Monday, March 18, 2013

Political Experiments

I have written some, on this blog, about having political experiments to see what works and what doesn't.

Deng Xioping is the Chinese leader responsible for moving China towards the more market friendly economy that it now is.  He apparently started doing so by going to the poor places where the people were starving and told them to do whatever they need to in order to survive; they no longer needed to strictly follow the communist laws.  Even the conservative* communist Chinese government officials would agree to allow starving people to do what they need to in order to live.

Surprise, surprise, the private family farms produced more food than the communist run farms and so then more of the country was allowed to privately farm.

When Hong Kong was turned over to China Deng allowed some of the neighboring areas to follow Hong Kong's non-communist lead.  And things improved for the surrounding areas.

Apparently he could not have said, "we need more free markets," because the conservative communist Chinese officials would have opposed him.  But because he allowed "experiments" instead progress was made.

I think that a fine case can be made for giving each state more freedom from the federal government.  Things that work can be copied and things that don't can be avoided.  This federal laws thing is a bad deal for everyone.

We don't have a near dictatorial government here, so having our strong leader suggest that some places be exempt from the federal laws for a while may not be a possibility; but it is something to think about.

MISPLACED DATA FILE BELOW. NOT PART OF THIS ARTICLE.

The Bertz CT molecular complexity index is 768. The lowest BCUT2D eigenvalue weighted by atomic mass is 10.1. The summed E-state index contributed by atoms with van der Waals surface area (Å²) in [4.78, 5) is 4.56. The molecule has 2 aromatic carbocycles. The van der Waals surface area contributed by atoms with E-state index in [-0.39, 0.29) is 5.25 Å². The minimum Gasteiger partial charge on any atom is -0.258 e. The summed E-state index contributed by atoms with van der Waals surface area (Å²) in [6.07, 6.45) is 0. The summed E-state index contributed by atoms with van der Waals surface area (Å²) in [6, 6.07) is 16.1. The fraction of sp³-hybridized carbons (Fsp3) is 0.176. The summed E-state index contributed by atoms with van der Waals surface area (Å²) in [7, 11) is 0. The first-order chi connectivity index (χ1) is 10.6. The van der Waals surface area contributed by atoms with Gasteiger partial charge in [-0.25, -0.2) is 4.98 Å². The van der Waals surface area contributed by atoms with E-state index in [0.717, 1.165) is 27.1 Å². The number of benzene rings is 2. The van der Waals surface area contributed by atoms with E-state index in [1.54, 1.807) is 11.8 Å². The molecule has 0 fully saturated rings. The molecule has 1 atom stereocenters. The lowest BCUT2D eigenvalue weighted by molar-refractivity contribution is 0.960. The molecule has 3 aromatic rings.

Watch the book talk about Deng Xioping at Book TV: Deng Xioping and the Transformation of China

*Apparently, the Chinese government officials who want to stick to their communism are called "conservatives".  This should be a notice to those of you who only think of political labels as they pertain to American politics.

It would make some sense to use terms like "conservative" and "progressive" as their definitions are outside of politics.  The conservative Chinese officials are "conservative" because they wish to maintain the standard operating policies of their recent history (post-1949).

If "conservative" were to mean: "maintain things as they are," then shouldn't "conservative" mean the American democrats, greens, "liberals," etc?

Who is more conservative: a person who wants to maintain the income tax, Social Security, Medicare, Medicaid as it is or someone who wants to radically change all of those?

The federal income tax is 101 years old.  The past 101 years is more than 1/3 of American history.  In China a conservative is someone who wants to maintain the politics of the last 60 years.  So shouldn't Americans who want to maintain the politics of the last 100 years be called "conservatives"?

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